I don’t know how all this will play out over the next few decades. This will largely be a “behind the scenes” sort of thing. After all, Burn Stewart isn’t going to be sending out press releases telling everyone that they cut back Lagavulin, Laphroaig, and Ardbeg by 15% in their Black Bottle blend and replaced it with a peated Bunnahabhain. We will just have to wait and see if the personality of blended whiskies (like Dewar’s, Chivas, J&B, etc.) change in flavor or complexity over the next few decades.

If it means that we’ll be enjoying some new, exciting and “untraditional” malt whiskies in the future (brought on by a lack of reciprocation), then I’m willing to take that risk.

News clip blunder #1 for 2008

Sunday, January 6th, 2008

If you’ve been following my blog last year, you’ll know I gave several examples where writers for newspapers or magazines (some of them highly regarded) wrote articles on whisky that contained blatant errors. It was clear that they didn’t know what they were writing about.

We all make mistakes and I’m willing to allow some latitude, but errors of this magnitude shouldn’t happen. It is bad for the producer and the consumer. It’s worse than not writing anything at all.

Well, this year, I’m going to keep track, and it didn’t take too long to find one. News clip #1 for 2008 comes from the January 2008 issue of Go magazine. It’s entitled, of all things, “Whisk(e)y 101″.

I knew there was going to be trouble when the author poses the question “But what’s the difference between scotch and whiskey.”

She later notes that “scotch is made from malted barley, which explains why it is also called malt whiskey.”

So much for blended scotch.

She then moves on to Irish whiskey, explaining that “Irish single malts are typically made from a combination of malted and unmalted barley.”

It’s so important for writers to educate consumers about pure pot still whiskey, and statements like just makes things worse.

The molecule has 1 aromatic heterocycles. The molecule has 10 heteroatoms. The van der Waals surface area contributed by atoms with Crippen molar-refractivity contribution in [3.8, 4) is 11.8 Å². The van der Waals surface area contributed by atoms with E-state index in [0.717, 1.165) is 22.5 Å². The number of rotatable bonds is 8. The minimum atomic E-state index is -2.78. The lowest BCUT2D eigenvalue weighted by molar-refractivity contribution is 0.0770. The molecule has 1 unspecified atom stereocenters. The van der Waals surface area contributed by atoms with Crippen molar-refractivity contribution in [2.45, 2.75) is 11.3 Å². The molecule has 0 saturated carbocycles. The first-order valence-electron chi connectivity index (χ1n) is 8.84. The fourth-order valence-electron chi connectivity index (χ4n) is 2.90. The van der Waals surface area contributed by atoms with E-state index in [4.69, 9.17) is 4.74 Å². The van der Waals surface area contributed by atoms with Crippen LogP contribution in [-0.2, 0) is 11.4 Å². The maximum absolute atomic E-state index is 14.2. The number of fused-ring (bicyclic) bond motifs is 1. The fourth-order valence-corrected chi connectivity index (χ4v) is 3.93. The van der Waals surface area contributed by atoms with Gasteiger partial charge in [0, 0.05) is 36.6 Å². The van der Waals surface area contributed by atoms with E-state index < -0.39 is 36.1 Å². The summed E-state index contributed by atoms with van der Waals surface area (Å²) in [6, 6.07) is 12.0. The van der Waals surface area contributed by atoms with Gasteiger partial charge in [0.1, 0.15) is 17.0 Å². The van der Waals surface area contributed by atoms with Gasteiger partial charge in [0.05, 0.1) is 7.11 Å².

But, here’s my favorite line:

“Bushmills Irish whiskey and Glenfiddich Scotch whisky both credit the local water near their distilleries as the source of their distinctive flavors.”

So, that’s how they do it…

I could go and list other examples from this article, but I think you get the point. I will do what I have done with the other misleading articles last year. I’ll let the publication know of the mistakes. Hopefully, this will help to minimize future blunders.

We all need to police people writing on whisky and make sure they help our cause, not hurt it. If you see an article that is misleading, point it out to me. Let’s do our best to spread the word and correct these mistakes.

Friday’s Pick: Wild Turkey American Spirit

Friday, January 4th, 2008

Wild Turkey American Spirit, 15 year old, 50%, $90
A clean, well-rounded bourbon packed with flavor. Deep amber, with tinges of gold. Rich, silky aromas, with thickly textured, seamless flavors on the palate. Incredibly smooth, too, with interwoven notes of toffee, molasses, creamy vanilla, and candy corn. Underlying lush fruit, cinnamon, and fresh mint—especially on the finish—round everything out. Some of the previous “extra matured” Wild Turkey whiskeys have occasionally shown their age on the finish, being a little heavy on the oak. Not this one. Nicely done.

Advanced Malt Advocate Magazine Rating: 94

What’s in store for 2008?

Wednesday, January 2nd, 2008

Welcome to 2008 everyone. The whisky industry is booming. Distilleries are working at full capacity. New distilleries and new warehouses are being built.

But guess what? None of this is going to help us (the consumer) in 2008. All this will be great in a decade or two, but demand out-stripping supply in the short term is going to make it rough for us in several ways.

  • Prices will continue to rise much faster than inflation. You think whiskies are expensive? Just wait.
  • Some expressions will be phased out due to lack of stock. Expect to see a continuation of the trend of new expressions lacking age statements, allowing the distiller more latitude in cask selection.
  • Independent bottlers will continue to struggle accessing stocks of quality whisky. My advice here: try before you buy to make sure you know what you’re getting.

There is a silver lining in this whisky cloud. As companies adjust their portfolios to supply us whisky driven by the strained stocks they have, they will introduce new expressions over the next several years to replace existing ones for which they can’t fulfill the demand. This should be exciting.

(A more detailed discussion of this topic appears in the upcoming 1st Quarter 2008 issue of Malt Advocate magazine)